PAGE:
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## Growth correlations

- Plants acquire a characteristic shape or form by correlated growth of component parts. Favorable environment can enhance growth quantitatively, but the geometry of the parts and the whole plant is relatively constant. The relationship between the growth rate of individual parts of an organ or organism is called as allometry.
- The relationship between two variants (X and Y) may be expressed as
- The quantity of K can be calculated from the equation log Y = log b + k log 2 or by linear regression analysis of the data set Y and X. For eg. If length and breadth of a leaf expand at the same rate, the slope of the regression line (the coefficient of allometry or K) is 1.0 (one). Similarly the harvest index (proportion of seed weight to whole plant weight) has a relatively high coefficient of allometry. Actually allometry deals with the correlation of physiological process, specifically with reference to growth analysis of crops.
- It is a type of allometric growth that reflects one type of tolerance to drought stress. Though the shoot root ratio is under genetic control, it can be modified by the environment. For example, under high nitrogen regime approximately 90per cent of the photosynthate is partitioned into shoot compared to 50 per cent to the shoot under low N. Similarly the water deficits significantly affect the shoot growth.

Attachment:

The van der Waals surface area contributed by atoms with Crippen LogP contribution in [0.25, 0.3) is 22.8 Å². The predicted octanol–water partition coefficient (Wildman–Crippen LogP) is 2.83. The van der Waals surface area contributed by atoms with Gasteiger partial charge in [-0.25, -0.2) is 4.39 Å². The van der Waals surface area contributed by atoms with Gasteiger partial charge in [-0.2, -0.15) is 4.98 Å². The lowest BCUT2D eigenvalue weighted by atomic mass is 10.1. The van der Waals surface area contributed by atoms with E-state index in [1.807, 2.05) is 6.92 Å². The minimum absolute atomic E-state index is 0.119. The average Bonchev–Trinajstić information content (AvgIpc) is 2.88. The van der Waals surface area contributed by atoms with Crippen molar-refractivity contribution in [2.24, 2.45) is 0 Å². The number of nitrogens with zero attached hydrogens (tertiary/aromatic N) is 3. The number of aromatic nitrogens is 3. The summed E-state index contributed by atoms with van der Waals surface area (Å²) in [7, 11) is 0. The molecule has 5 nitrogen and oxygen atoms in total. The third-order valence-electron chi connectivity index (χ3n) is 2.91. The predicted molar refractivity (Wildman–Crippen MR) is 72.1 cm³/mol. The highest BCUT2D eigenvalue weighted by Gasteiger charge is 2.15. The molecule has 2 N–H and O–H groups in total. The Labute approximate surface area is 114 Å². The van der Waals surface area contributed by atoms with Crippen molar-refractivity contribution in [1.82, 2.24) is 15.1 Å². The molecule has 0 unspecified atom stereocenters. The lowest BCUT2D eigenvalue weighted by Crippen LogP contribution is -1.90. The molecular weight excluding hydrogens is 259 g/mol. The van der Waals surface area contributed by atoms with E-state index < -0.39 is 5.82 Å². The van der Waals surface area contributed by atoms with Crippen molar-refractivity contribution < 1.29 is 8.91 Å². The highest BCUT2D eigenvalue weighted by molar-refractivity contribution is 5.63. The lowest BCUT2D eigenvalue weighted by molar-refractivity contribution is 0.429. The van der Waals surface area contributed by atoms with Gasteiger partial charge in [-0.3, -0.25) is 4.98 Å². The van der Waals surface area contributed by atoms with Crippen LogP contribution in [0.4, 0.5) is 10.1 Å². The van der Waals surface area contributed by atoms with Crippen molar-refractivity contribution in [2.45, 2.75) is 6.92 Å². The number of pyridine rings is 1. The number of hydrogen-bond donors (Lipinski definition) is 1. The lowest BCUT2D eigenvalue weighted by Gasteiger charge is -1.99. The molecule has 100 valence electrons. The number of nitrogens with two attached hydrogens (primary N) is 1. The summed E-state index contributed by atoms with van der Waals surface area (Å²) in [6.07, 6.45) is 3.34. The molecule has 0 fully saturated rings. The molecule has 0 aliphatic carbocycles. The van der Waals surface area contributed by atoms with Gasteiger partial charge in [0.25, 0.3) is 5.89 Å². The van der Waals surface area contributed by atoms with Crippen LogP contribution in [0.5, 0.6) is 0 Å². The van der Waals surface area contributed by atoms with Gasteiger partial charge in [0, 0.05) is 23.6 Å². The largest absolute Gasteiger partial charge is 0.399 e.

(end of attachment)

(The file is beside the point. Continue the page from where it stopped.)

- Plants assume a characteristic form or geometry mainly due to apical and lateral buds growth.
- In annuals, vegetative growth is generally terminated by reproduction. Leaves, stems and other vegetative parts not only fail to compete for current assimilate during ripening of fruits but also sacrifice previously accumulated carbon and minerals through mobilization and redistribution.
- Perennials make only partial commitment to reproduction, and shoot that bear fruits may remain healthy and new vegetative shoots are generated from axillary buds.
- Plant development is a combination of complex processes of growth and differentiation that leads to an accumulation of dry matter.
- While growth is the increment in weight or volume due to cell division and cell enlargement, differentiation is the formation of specialized cells like xylem and phloem and formation of different plant parts like root, stem, leaves, etc.
- Differentiation processes have three requisites
- Available assimilates in excess of most metabolic uses
- A favourable temperature
- Proper enzyme system for cell wall thickening, secondary product accumulation (eg. alkaloids and starches) and protoplasm hardening may occur which result in changes in anatomy and morphology.
Y = bx ^{k}Where
X and Y are physical parameters b and k are constant. K, being the allometric constant. |

Last modified: Friday, 23 December 2011, 5:41 PM